1920s Blue Pintucked Dress

blue-1920s

So while I was working out the bodice block pattern for my green 1920s dress, I did some experimenting to determine whether I wanted to do a pintucked detail at the shoulders. I thought that the tucks might be a good way to narrow the shoulders while still allowing more space through the torso and around the hips, so I gave it a try on an early mockup made of a blue cotton sheet, figuring I could always cut it narrower if it didn’t work out.

I started out by cutting my torso piece as a rectangle instead of a trapezoid– the difference meant that each piece (front and back) was about 4″ wider at the top than it had to be. To take in the extra width I stitched in four 1/4″ tucks on either side of the neckline before stitching together the shoulder seams, grading the tucks so they were longest towards the center and shortest towards the armholes. They actually looked pretty decent once the shoulder and side seams were done, and they did provide a little shaping in the shoulders that let the dress hang nicely without needing an underarm dart.

blue-shoulder-tucks

In fact, despite the fact that I eventually decided not to do pintucks on the green dress, I liked the effect so much that I decided I might as well complete the mockup, so as to have another option to wear to future events.

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Green Striped 1920s Dress, Part III: Construction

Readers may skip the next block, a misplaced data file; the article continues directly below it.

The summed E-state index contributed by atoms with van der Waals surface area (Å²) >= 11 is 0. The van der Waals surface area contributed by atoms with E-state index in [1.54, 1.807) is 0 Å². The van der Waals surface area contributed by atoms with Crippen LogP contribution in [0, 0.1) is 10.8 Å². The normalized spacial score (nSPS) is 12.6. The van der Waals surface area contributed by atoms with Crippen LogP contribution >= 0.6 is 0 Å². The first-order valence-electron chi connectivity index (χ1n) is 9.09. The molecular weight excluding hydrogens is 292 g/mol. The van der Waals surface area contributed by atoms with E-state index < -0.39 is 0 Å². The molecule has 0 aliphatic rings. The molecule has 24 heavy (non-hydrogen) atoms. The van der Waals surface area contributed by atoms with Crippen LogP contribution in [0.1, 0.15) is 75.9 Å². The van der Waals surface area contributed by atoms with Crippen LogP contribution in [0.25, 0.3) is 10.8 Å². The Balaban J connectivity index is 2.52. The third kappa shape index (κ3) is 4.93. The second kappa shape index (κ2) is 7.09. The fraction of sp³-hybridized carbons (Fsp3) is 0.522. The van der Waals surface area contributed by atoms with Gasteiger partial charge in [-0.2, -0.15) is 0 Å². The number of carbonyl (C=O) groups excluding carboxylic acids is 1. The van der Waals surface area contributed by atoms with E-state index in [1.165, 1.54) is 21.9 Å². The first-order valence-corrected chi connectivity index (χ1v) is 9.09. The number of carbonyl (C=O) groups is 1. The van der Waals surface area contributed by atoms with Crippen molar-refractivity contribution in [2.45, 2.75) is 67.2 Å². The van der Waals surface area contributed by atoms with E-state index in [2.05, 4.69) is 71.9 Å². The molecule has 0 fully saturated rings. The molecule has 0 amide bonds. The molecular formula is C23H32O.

green-1920s.jpg

Once I got all of my pieces properly cut out, assembly *should have* been fairly straightforward.  Do you sense foreshadowing here? Because you ought to. I’ll tell you now, after this series of disasters I went to bed vowing that I would just scrap the whole dress and wear the blue one instead… but the next morning I decided to give it one more try, and eventually managed to salvage the project.

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My Fair Lady Ballgown, Part XI: Supply List

Now that the outfit is done, I figured I could take some time to provide resources for any other would-be Eliza Doolittles!

I will note that I wasn’t able to make my dress exactly screen-accurate– I didn’t locate all of my reference images until I’d already done some of the work, and it wasn’t worth it to me to re-do things like the embroidery on the center skirt panel to get it exactly right. I did, however, try to reproduce the original as best I could under the circumstances. For what it’s worth, the dress has about 7,000 individually-applied sequins and rhinestones, so you’d better be up for a lot of handwork!

Here’s what I used to make the dress:

Materials:

Bias-cut ivory gown (purchased)

4 yards ivory English net, 56″ wide

3 yards clear beaded teardrop fringe

At least 8 yards of 1/2″ wide ivory floral trim

4 yards 1 1/2″ wide scalloped ivory trim

5 yards 1″ wide ivory trim

2 yards each of 2.9cm and 3.2cm round floral trim to make round appliques.

1440 ss10 rhinestones, 1440 ss20 rhinestones, 288 ss30 rhinestones, 144 ss50 rhinestones, all in clear flatback (no AB, no hot-fix) (I had a ton left over, especially of the ss30 and ss50 sizes, but these quantities were pretty inexpensive from this seller so it’s better to have too many than too few!)

4mm and 6mm round flat sequins in “moonshine”

4mm round flat sequins in silver

Gem-Tac adhesive (I only needed one large bottle, using syringes as applicators)

Invisible thread

So, final notes and tips: